Barbara Shaw knows what her customers want to buy. Well, she knows what she wants and, by default, she figures someone else must want the same products. This simple, tried-and-true model has sustained her inventive brand of Judaica, both online and in her popular store on Emek Refaim Street.
Shaw, originally from Sydney, Australia, has been living in Israel for 31 years. She is the product of what she describes as a traditional Jewish upbringing. The child of Holocaust-survivor parents, Zionism was a thriving fixture of the home. Shaw is not a trained designer. She received a BA in art history and a master’s degree in commerce. After getting married in Australia and not seeing a future for Jewish children’s education, she and her husband decided to make aliya.
“I came to Israel for Zionist reasons; to bring up children in a place where the Jews were the majority,” Shaw explains. “I have two children. My husband is a journalist who works in film and television. We were a bit starry-eyed when we first came. We arrived without jobs or anything, but somehow we got on our feet.”
Shaw tried her hand at a few different types of employment. But when friends came to visit and she went to look for gifts for them, she couldn’t find what she wanted. So she decided to start making it.
“I don’t have a background in design,” she says. “My approach has always been from a marketing point of view. I think in terms of what I need and what I’m looking for because chances are someone else does, too. That’s been my approach to every product. When you arrive in a new place things are different you have to reinvent yourself; I don’t think I would be doing anything like this in Australia. I wouldn’t be making aprons with kangaroos and koala bears. But here, I feel that my mission is to reinterpret Judaica to make it relevant and fun, and put it into everyday living.”
Shaw’s products are reasonably priced yet maintain a high level of quality. She saw that there was a hole in the Judaica market for quality, well-designed products that were not high- or low-end, but rather somewhere in the middle. The results have been resonating with customers.
Around the time of the Second Intifada, Shaw and her husband went back to Australia for a year and a half; she left her burgeoning business and life in Israel behind. But they felt that the Jewish homeland was burning and they needed to come back. At that point, Shaw questioned what she had been doing.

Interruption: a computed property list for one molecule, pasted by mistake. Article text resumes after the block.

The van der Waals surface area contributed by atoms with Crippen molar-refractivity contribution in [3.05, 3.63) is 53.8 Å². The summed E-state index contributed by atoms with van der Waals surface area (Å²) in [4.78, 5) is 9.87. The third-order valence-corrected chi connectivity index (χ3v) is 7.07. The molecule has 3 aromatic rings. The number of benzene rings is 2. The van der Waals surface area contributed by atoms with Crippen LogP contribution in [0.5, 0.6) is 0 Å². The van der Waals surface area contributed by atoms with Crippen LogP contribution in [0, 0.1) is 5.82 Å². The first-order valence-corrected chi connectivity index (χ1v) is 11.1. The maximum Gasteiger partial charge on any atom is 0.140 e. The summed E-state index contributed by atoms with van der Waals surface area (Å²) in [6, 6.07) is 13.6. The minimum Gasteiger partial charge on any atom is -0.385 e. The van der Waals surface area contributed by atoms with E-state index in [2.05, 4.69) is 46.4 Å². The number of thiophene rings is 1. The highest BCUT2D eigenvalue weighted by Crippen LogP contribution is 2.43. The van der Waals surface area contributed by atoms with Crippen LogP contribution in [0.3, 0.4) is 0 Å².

“I thought with my training and level of education, I should be in hi-tech,” she recalls. “Then my mother passed away and I went to a gallery and just felt so alive.
I realized that this is my passion and this is what I want to do. So I started from scratch in 2008. I was more computer savvy, more experienced and more confident as a person. That’s when I opened my store on Emek. Everything went much faster and much better because I was in a very different place.”
At one point, Shaw had an in-house designer, but now she works with outside designers on a freelance basis. She collaborates with different people in various areas. This yields a variety of designs that have become signature to her product style.
“The beauty of being small is that I can be very nimble,” she adds. “If I have an idea in the morning, I can have the product done in the afternoon.”
With printing techniques and technology that she describes as a combination of low tech and high tech, Shaw is adept at creating products customers covet.
She admits that some of the digital printing is fairly hi-tech and unique on the market. There is really no one else who is doing the type of digital printing on Judaica that Shaw is doing; it results in beautiful gradations of color. The digital printing is Israeli technology, which she utilizes proudly.